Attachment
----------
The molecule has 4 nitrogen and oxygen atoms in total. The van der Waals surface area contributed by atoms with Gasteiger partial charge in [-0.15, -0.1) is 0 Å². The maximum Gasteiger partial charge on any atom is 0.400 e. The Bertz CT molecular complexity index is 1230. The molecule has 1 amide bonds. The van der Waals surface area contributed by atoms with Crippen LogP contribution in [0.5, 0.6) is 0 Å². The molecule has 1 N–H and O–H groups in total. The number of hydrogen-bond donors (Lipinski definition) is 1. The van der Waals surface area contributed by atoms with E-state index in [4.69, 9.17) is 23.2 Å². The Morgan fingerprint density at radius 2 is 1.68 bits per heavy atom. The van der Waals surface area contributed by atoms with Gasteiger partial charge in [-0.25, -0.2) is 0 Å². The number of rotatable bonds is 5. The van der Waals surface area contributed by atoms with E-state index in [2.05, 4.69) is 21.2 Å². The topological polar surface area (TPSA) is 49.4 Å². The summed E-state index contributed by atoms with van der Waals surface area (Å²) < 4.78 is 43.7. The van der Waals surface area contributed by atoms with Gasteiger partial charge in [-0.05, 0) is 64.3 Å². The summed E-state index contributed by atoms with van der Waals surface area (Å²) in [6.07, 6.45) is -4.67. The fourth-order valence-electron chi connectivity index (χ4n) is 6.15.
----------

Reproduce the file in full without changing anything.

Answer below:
The molecule has 4 nitrogen and oxygen atoms in total. The van der Waals surface area contributed by atoms with Gasteiger partial charge in [-0.15, -0.1) is 0 Å². The maximum Gasteiger partial charge on any atom is 0.400 e. The Bertz CT molecular complexity index is 1230. The molecule has 1 amide bonds. The van der Waals surface area contributed by atoms with Crippen LogP contribution in [0.5, 0.6) is 0 Å². The molecule has 1 N–H and O–H groups in total. The number of hydrogen-bond donors (Lipinski definition) is 1. The van der Waals surface area contributed by atoms with E-state index in [4.69, 9.17) is 23.2 Å². The Morgan fingerprint density at radius 2 is 1.68 bits per heavy atom. The van der Waals surface area contributed by atoms with Gasteiger partial charge in [-0.25, -0.2) is 0 Å². The number of rotatable bonds is 5. The van der Waals surface area contributed by atoms with E-state index in [2.05, 4.69) is 21.2 Å². The topological polar surface area (TPSA) is 49.4 Å². The summed E-state index contributed by atoms with van der Waals surface area (Å²) < 4.78 is 43.7. The van der Waals surface area contributed by atoms with Gasteiger partial charge in [-0.05, 0) is 64.3 Å². The summed E-state index contributed by atoms with van der Waals surface area (Å²) in [6.07, 6.45) is -4.67. The fourth-order valence-electron chi connectivity index (χ4n) is 6.15.